PwC Myanmar brings you regulatory update on doing business as well as working in the country, answering frequently-asked questions pertaining to transfer of shares in Myanmar companies, the country trading sector, employment income tax, and legal permits for foreign individuals to work there.
The most recent development in Myanmar's legislation will have many foreign investors nodding their heads in approval. Previously, the shares of a local Myanmar company are prohibited from being transferred to a foreigner. Any acquisition of local Myanmar companies is likely to be structured via an asset deal which throws up many legal and tax issues. Where the target owns or leased land from the government, the transfer of land ownership usually tops the list of problems. Furthermore, it is interesting to note that tax authorities have recourse to the target if there are outstanding taxes owed on transferred assets and the seller is not contactable. In the few deals that managed to complete in the past year, most relate to Myanmar companies that are already structured with a foreign shareholding.
Now, shares in companies that are either registered with the Myanmar Citizen Investment Law or the Myanmar Foreign Investment Law, subject to certain conditions, are allowed to be transferred from local to foreigners. This will definitely help from a deal structuring perspective. While shares in local companies that are not registered remain restricted (i.e. they cannot be sold to non-Myanmar citizens), it is still a welcome move that can certainly broaden the number of prospective investment targets in Myanmar. Companies that are formed under these laws are typically companies of sizeable operations, which are incentivised by the government and will be more attractive to foreign investors.
The new Myanmar Foreign Investment Law (MFIL) that came into force on 2 November 2012 sets out land-use terms, legal structures and incentives for foreign companies. Among the incentives include a five year tax holiday from the start of commercial operations, demonstrating the government’s commitment to attract long term foreign investments.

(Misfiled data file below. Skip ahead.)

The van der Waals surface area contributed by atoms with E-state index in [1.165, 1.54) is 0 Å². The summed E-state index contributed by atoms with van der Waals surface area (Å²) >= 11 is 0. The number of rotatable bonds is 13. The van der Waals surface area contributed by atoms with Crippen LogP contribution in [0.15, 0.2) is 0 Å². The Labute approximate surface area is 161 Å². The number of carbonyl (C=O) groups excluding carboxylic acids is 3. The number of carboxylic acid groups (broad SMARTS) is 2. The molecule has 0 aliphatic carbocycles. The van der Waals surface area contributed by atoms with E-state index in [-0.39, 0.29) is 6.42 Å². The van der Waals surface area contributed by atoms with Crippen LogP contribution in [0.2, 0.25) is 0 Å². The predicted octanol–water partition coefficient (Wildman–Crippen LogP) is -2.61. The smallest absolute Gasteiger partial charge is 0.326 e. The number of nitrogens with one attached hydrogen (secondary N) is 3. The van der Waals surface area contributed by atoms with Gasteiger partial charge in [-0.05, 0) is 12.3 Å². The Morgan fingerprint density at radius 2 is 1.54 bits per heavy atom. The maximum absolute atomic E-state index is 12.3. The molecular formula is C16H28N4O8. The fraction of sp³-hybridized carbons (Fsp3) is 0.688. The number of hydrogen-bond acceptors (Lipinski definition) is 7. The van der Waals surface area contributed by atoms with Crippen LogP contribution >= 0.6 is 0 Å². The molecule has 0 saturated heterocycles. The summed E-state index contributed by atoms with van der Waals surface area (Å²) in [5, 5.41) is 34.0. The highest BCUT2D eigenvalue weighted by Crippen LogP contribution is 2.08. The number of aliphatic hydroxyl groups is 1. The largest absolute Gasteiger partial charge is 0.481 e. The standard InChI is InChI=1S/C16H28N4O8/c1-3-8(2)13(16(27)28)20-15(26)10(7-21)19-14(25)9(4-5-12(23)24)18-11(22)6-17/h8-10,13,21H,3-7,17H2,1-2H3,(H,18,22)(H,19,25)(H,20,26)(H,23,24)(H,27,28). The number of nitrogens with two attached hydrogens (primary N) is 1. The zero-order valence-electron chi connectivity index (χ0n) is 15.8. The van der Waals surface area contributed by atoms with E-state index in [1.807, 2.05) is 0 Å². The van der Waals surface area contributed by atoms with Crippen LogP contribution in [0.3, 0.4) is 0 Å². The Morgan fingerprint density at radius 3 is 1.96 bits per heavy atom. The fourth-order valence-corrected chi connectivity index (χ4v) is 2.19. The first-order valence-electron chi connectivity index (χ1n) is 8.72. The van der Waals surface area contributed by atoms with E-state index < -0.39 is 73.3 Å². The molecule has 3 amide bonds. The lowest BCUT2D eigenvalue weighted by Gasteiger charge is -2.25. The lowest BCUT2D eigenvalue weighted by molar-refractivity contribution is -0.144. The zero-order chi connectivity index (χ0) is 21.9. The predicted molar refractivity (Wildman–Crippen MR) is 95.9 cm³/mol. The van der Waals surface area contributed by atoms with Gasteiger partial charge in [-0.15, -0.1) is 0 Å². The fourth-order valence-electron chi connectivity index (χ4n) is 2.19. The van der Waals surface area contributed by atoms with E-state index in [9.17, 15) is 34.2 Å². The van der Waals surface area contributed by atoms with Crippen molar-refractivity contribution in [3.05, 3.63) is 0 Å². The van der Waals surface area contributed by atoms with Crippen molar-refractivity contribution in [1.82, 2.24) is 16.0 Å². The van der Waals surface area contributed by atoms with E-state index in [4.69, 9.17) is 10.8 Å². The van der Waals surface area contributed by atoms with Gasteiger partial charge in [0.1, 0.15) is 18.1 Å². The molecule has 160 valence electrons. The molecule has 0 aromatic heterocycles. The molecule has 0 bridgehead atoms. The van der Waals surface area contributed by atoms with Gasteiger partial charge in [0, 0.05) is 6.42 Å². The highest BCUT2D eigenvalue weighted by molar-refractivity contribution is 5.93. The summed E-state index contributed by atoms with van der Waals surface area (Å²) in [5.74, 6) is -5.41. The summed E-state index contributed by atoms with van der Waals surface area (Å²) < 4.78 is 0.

Recent updates made to the MFIL on 31 January 2013 have seen the government liberalising various sectors, which were previously tightly controlled or closed to foreign investors. Foreign investors can now participate in the country’s large-sized retail trading industry (e.g. supermarkets, departmental stores and shopping centres) through a joint venture with at least 40% of local participation, subject to conditions. Wholesale trading is also allowed, provided that the recommendation is sought from the Ministry of Commerce.
The definition of taxable employment income is broad under the Myanmar Income Tax Law. Generally, any form of salary/wages, allowances and perquisites are subject to tax. Specific valuation guidelines are provided in respect to the accommodation benefits provided by the employer, whereby the taxable benefit is calculated at 10% of the employee’s gross salary if the accommodation is unfurnished; and at 12.5% if the accommodation is furnished. Furthermore, if the employer pays income tax on behalf of the employee, the same would be treated as a taxable benefit (on a tax-on-tax basis). In case concessional tax treatment/tax exemption is proposed to be taken in respect of certain components (for example: relocation benefits, destination services etc), this may require specific discussion and agreement with the Myanmar tax authorities.
A foreign individual will need to apply for a ‘business visa’ before entering Myanmar. A typical single-entry business visa is valid for 3 months with the period of stay in Myanmar restricted to 70 days from the date of arrival. A multiple-journey-entry business visa may also be issued to a foreign individual upon his/her request and is granted on a case by case basis. The validity of a multiple journey entry visa varies from a minimum of 6 months to maximum of one year from the date of issue.
If the individual would like to stay in Myanmar for a longer term (for example, more than 3 months), he/she may consider applying for a ‘permit to stay,’ and a local sponsorship will be required. The permit to stay allows its holder to work for three months to one year without re-entry into Myanmar.
The concept of a work permit has also been recently introduced and is available to foreign individuals working for companies set up under the Myanmar Foreign Investment Law.